Arcane Luminary (3-Cost Minion – Elemental): Now this is a card I think is pretty interesting. It makes me think Deck of Lunacy was built with this card in mind. Arcane Luminary is a 4/3 for 3, and cards that didn’t start in your deck cost (2) less, but not less than (1). We can use Deck of Lunacy to make all the cards in our deck new ones that cost (3) more, and then tone that down with one or two Arcane Luminaries. We’d have to keep them alive to make the most of it. It’s an interesting card, but as of right now? Not an overpowered one (and that’s fine).
Wildfire (2-Cost Spell – Fire): I feel like this could easily be a must-include in any Mage decks. Especially now that we have cards like Reckless Apprentice, which fires your Hero Power at all enemies. Wildfire is a Fire Spell for 2 mana, and it increases the damage of your Hero Power by 1. You can cast it again to buff it further as well. You can use this to combine with Reckless Apprentice to potentially board wipe. Not too bad, and I can see it being viable in Constructed meta.
Mordresh Fire Eye (10-Cost Minion): Hearthstone is seriously pushing Mage’s Hero Power as a gameplay mechanic on cards this expansion. This is one of my favorite cards in the spoilers for Hearthstone’s Forged in the Barrens. This is a 10/10 for 10, and if you’ve dealt 10 damage with your Hero Power this game, his Battlecry triggers and deals 10 damage to all enemies. Should be a fantastic finisher for Mage decks, whether it’s control or otherwise. I could definitely see this going in OTK Mage decks too. 10 damage with your Hero Power isn’t exactly hard to do either. You just use it every turn you can and when turn 10 rolls around, summon Mordresh! It’s a Pyroblast for everyone! I am a big big fan of Mordresh Fire Eye, that’s for sure.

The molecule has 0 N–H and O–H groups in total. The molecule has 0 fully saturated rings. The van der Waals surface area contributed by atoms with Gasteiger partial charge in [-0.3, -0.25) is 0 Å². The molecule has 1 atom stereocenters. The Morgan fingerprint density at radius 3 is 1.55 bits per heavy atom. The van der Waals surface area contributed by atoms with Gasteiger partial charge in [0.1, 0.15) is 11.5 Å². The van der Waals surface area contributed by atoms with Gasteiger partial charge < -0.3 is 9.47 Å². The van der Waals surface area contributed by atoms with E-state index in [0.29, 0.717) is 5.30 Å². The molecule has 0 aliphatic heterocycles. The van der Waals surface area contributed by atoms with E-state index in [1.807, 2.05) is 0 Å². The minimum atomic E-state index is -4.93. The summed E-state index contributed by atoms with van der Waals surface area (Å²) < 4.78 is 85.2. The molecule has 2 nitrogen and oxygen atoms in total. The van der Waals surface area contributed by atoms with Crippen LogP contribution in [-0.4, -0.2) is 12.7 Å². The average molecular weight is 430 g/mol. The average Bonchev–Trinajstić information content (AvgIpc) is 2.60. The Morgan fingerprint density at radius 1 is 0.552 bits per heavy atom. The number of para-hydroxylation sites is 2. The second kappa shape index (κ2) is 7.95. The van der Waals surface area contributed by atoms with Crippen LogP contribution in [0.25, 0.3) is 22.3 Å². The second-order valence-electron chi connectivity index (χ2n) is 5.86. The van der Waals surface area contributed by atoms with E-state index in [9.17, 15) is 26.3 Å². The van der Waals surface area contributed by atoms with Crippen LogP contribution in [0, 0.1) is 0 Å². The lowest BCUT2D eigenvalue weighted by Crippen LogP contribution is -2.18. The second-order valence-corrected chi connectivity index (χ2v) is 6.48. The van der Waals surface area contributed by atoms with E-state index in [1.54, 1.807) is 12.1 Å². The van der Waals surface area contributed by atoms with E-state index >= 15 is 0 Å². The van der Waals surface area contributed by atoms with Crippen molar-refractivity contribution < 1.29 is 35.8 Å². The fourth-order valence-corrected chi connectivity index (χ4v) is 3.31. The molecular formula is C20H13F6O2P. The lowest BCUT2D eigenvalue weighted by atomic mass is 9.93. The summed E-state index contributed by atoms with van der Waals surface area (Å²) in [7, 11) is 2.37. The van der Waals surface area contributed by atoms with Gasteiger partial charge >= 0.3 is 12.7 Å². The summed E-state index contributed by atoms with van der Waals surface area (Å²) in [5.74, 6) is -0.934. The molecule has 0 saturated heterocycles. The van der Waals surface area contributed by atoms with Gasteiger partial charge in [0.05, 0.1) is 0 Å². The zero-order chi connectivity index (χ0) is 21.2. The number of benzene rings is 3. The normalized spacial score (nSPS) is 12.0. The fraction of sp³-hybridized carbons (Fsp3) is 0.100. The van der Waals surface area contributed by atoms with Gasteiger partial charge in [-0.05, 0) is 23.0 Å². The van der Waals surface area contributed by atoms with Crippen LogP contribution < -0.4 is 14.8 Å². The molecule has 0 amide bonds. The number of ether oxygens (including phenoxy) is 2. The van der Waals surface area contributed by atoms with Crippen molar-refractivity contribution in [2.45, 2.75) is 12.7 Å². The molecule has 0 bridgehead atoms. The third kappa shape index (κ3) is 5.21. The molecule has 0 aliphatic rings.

Varden Dawngrasp (4-Cost Minion): A 3/3 for 4, I’m torn. There’s a great deal of potential in Varden Dawngrasp. Her Battlecry Freezes all enemy minions. If any of those minions are already frozen, you deal 4 damage to them instead. In the late game, you can drop Flurry to freeze 3 minions at random for 0 mana, and then play Varden. That guarantees at least 3 enemies are going to take 4 damage and hopefully perish. We can use this to also make sure we can easily break down the enemies’ frontline of minions. If a minion is Frozen, they aren’t a threat. Therefore, we can use Varden as a way to securely win the game with Elementals perhaps. I like the idea of it a lot. We’ll have to see how she gets used, but I’m down with the concept at the very least.
Reckless Apprentice (4-Cost Minion): This ⅗ with Battlecry can and should be included in virtually every Mage deck going forward this year. When it hits the table, it fires your Hero Power at all enemies. Sure it’s only “1 damage”, but it hits everything, and makes Mordresh Fire Eye much faster to trigger. This card is a serious bargain, and I think it’s got possibility in every single Mage deck. It’s a great way to pick off weak/low-Health creatures, to help power up Mordresh’s Battlecry trigger, and way more.